Slow performance on a single node with millions of documents

I’m using Dgraph to import some arbitrary data sets and join them together on certain matching keys.

In my tests, I’ve got four large data sets ranging from 700k to 3 million documents each. They are joining on things like email or UUID predicates across the sets.

Ratel tells me this is the data usage across the tablets:

last_name, 1.5TB
full_name, 320.0GB
_system_mapped_title, 50.7GB
first_name, 27.5GB
user_id, 18.7GB
email, 18.6GB
phone, 18.0GB
created_at, 5.7GB
mobile, 5.2GB
dgraph.type, 4.6GB
id, 164.3MB
address, < 64MB
city, < 64MB
company_name, < 64MB
... and 15 more ..., < 64MB

Each predicate has both “hash” and “fulltext” indices enabled. The tool searches through all of the predicates using alloftext() queries joined with an “OR”.

During testing with smaller data sets (~50k documents on average), the query time was very fast. Now it has these larger data sets, the query time has increased massively to10 seconds or longer.

Will a clustered setup get the query time back down or should I be doing something else here? I was contemplating a 3- or 6-node cluster but I would like some advice to how much RAM each node should have and whether this would definitely fix the problem.

Thanks in advance for any help or advice you can give :slightly_smiling_face:

Hi @Jameyg,

I’m curious about this too - I’m also new to dgraph, but as part of the curiosity, do you have a querytime chart? I’m thinking X axis = number of docs in DB, and Y axis is avg query time. This will give us an idea about whether something funny is happening (i,.e whether query time is linearly proportional to number of docs or is it exponential or something).

Hi @chewxy,

It was due to using the has() filter to filter by type. I had one large query composed of a long series of alloftext() queries separated by “OR” and the same but with has() filtering on the type, also separated by “OR”.

It seems like from what I’ve read that Dgraph currently sequentially goes through and cuts out records using has() rather than it being indexed?

The query time has gone from 30 seconds (!) to 0.1 seconds :slightly_smiling_face: The only functionality I’ve lost is that I can’t segregate groups of data sets from others. But in the context of this project we could just deploy a separate version of this application for each group instead under a subdomain perhaps.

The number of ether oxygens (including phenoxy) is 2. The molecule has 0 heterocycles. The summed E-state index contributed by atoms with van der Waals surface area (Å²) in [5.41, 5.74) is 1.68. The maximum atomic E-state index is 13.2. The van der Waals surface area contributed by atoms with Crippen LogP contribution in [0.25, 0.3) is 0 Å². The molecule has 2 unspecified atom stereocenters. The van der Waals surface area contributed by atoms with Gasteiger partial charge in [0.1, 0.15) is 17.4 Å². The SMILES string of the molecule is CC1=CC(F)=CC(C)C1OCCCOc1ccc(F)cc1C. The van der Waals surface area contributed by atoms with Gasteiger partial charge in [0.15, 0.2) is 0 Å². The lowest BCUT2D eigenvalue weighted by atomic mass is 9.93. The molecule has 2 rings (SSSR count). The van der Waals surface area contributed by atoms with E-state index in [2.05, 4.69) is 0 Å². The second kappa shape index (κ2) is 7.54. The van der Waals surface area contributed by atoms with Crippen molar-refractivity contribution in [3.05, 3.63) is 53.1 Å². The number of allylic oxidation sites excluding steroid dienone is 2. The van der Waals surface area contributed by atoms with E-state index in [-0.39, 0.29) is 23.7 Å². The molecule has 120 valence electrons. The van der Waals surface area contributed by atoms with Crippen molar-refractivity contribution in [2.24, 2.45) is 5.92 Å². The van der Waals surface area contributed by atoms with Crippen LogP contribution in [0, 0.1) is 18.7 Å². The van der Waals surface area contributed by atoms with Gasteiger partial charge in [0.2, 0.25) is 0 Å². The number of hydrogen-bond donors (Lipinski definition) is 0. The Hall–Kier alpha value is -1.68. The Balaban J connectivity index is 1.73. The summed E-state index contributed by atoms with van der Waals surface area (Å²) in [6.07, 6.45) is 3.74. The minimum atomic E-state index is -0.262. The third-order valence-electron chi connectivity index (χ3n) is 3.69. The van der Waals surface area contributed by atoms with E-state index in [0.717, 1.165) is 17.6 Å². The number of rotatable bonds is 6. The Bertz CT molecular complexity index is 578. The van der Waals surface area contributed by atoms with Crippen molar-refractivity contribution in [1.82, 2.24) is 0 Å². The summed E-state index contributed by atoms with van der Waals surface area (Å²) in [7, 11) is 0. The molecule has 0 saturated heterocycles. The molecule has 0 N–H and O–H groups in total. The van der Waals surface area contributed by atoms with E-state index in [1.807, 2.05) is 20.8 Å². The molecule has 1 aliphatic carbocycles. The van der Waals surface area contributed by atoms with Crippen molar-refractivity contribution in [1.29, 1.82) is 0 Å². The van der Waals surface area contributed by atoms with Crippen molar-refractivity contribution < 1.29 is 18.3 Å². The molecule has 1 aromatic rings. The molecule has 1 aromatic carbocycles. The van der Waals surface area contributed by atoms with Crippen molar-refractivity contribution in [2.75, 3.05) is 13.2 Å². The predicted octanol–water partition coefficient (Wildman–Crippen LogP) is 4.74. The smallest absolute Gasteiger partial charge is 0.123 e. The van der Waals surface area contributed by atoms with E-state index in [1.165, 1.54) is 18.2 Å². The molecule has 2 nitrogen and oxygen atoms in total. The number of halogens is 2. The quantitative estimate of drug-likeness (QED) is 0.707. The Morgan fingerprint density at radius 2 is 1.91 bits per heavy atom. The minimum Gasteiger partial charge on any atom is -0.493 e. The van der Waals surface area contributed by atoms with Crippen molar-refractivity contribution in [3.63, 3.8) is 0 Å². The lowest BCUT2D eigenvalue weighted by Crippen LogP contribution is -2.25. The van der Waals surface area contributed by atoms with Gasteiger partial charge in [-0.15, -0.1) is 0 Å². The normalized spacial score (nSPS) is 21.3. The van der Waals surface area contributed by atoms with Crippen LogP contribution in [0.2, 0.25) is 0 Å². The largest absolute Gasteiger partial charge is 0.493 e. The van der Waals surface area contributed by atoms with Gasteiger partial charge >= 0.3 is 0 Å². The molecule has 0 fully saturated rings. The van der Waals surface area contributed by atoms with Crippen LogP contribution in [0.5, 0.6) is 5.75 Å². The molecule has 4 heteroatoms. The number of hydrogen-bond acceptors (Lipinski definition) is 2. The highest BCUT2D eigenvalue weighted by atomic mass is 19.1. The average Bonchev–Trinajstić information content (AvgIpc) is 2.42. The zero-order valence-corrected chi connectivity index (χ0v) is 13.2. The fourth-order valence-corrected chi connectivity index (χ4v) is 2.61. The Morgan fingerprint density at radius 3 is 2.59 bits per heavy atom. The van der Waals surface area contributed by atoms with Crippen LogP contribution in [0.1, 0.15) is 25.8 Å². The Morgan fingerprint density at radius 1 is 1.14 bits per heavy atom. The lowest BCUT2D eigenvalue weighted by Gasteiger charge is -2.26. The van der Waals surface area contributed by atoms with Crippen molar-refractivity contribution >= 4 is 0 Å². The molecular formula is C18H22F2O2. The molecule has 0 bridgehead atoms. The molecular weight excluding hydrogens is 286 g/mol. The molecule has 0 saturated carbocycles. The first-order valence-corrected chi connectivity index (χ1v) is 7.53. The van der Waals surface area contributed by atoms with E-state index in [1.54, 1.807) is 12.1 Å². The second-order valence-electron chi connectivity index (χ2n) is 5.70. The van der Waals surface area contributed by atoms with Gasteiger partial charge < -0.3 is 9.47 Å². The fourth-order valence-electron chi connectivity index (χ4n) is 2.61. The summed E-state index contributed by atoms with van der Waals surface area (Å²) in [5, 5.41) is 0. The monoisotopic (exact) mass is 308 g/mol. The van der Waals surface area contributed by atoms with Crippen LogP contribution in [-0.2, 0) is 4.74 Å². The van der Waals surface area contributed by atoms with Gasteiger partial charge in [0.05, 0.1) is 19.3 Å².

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You can also divide up the predicates by node type. That would help split up the predicates better, if and when you shard data by adding more Alpha groups.

Cheers Manish.

I didn’t mention it in my reply above but that’s what I ended up doing:

  var(func:alloftext(<email>, "")) {
    email as uid
  var(func:alloftext(<first_name>, "")) {
    first_name as uid
  var(func:alloftext(<last_name>, "")) {
    last_name as uid
  results(first: 10, offset: 0, func: uid(email, first_name, last_name)) {

By assigning the query blocks into variables and then collecting them together. It’s not a relevance-ranked search but it’s definitely good enough for our use case.


Hi @jameyg

Just to follow up on your questions at the end of the post. After doing some research and a lot of great help from @omar, I’d also like to answer said questions:

  1. Will a clustered setup help with query time? Not necessarily. It’s more useful to think of the clustered setup as helping you achieve HA. I’m right now finding out if splitting the predicates by group will help with query times - will update this section when I get the answer.
  2. Should I be doing something else? It seems you already did - by optimizing the query. As you noted, has() is slow, presumably because there is a need to look through all the nodes. Picking out a single node (perhaps using eq()), and then expanding your query from there is the preferred way to go with graph databases. Note that this is quite different from the usual way of doing things in the relational world, where the preferred method is to first filter then select your columns (in Codd’s codification of relational algebra, we say we first select then project - SQL mixed up the terms).
  3. How much RAM each node should have? For each Zero node, you should have at least 8GB of RAM. For each Alpha node, you should not have less than 16GB of RAM.

Hey @jameyg - this is a good resource on arranging your clusters - we chatted about it briefly on the call, and it turns out @pawan had done a lunch-and-learn about it.

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How was this determined? Based on data size or based upon some other metric?